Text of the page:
Health Care Communication
As the nation's health care resources become more and more strained, health care professionals are being asked to do more with less. They are being pressured to find cheaper ways to improve the quality of health care they deliver. Given the current circumstances, this sounds difficult and even unreasonable, but it may not be entirely impossible.
One simple way for medical professionals to improve the quality of health care they provide is by improving their health care communication skills. Health care communication is "The art and technique of informing, influencing, and motivating individual, institutional, and public audiences about important health issues. The scope of health communication includes disease prevention, health promotion, health care policy, and the business of health care as well as enhancement of the quality of life and health of individuals within the community." (U.S.D.S.H.S., 2000, p.11-20).
In health care, as in all aspects of life, communication is important. Almost everyone knows firsthand the power of words. Words can be used to help people, but can also be used to hurt people. For health care professionals, words are invariably meant to help patients. However, some words end up having the opposite effect, creating fear and depression in the patient. The ultimate goal of the health care communication field, or therapeutic communication field, is to figure out the relationship between communication and personal health.
The Relevancy of Effective Professional Health Care Communication to Health Outcomes
There have been number of studies which demonstrate a strong relationship between health care communication and health outcomes. These studies have looked at some of the most important categories of health outcomes, most notably those relating to patient capacity and effort after treatment. Although these outcomes are considered to be beyond the control of a health care professional in the traditional sense, they appear to be predicted by certain health care communication factors.
Patient Capacity to Self-Manage a Chronic Medical Condition
A 2003 study investigated the association of physician communication behaviors...
The overall results showed that higher survey scores of physician attentiveness and empathy were associated with greater patient satisfaction, increased self-efficacy, and reduced emotional distress following the consultation. (Zachariae, R. et. al., 2003, p. 664)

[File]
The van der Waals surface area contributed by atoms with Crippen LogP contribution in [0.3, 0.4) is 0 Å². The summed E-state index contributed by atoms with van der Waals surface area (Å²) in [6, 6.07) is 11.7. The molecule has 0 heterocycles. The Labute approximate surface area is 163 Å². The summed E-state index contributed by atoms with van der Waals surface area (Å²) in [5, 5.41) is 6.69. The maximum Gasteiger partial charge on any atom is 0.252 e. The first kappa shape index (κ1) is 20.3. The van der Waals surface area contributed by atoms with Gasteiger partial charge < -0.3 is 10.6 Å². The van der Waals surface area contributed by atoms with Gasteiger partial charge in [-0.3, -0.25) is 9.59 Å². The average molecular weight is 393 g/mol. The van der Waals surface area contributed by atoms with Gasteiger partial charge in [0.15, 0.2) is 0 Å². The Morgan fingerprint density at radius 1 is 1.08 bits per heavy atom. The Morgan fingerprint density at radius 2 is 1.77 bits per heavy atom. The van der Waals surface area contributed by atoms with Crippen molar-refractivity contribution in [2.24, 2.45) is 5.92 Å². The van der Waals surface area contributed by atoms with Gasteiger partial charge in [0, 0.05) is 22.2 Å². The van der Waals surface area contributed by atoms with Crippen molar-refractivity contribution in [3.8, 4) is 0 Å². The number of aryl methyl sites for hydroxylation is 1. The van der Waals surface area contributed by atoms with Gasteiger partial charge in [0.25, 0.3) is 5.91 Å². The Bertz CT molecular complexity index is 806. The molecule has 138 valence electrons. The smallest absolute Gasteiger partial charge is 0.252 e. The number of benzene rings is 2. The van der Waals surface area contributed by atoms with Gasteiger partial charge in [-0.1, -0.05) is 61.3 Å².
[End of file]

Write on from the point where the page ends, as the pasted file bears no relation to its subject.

Patient Capacity to Adopt Preventive Health Behaviors.
A 2002 study assessed the influence of patients' evaluation of their physicians' participatory decision-making style, rating of physician communication, and reported understanding of diabetes self-care on their self-reported diabetes management. The overall results showed that the patient ratings of providers' communication effectiveness were more important even than a participatory decision-making style in predicting diabetes self-management. (Heisler, M. et. al., 2002, p. 252).
Patient Capacity to Follow Through with Medical Recommendations
A 1998 study investigated the relationship between seven defining elements of primary care (accessibility, continuity, comprehensiveness, integration, clinical interaction, interpersonal treatment, and trust) and three outcomes (adherence to physician's advice, patient satisfaction, and improved health status). The study found that Physicians' comprehensive ("whole person") knowledge of patients and patients' trust in their physician were the variables most strongly associated with adherence. (Safran, D.G. et. al., 1998, p. 219). Patient trust in health care professionals is one of the main objectives for health care communication and therapeutic communication, which will be discussed later.
Ineffective Health Care Communication and its Contribution to Poor Health Care Outcomes
Ineffective Health Care Communication
Ineffective health care communication can arise from a lack of patience, empathy, and/or awareness on the part of health care professionals. (Rosenberg, S., 2008, p. 75) Many patients are in a vulnerable, anxious state of mind when they talk to a health care professional and need to be calmed down before they can begin to listen. One study found that less than half of hospitalized patients could identify their diagnoses or the names of their medication(s) at discharge, an indication of ineffective communication with their physicians. (Makaryus, A.N. & Friedman, E.A., 2005, p. 993).
Some patients are afraid of disappointing or frustrating their health care professional so they will conceal evidence of their own neglect or misconduct in regards to their health. Other patients…
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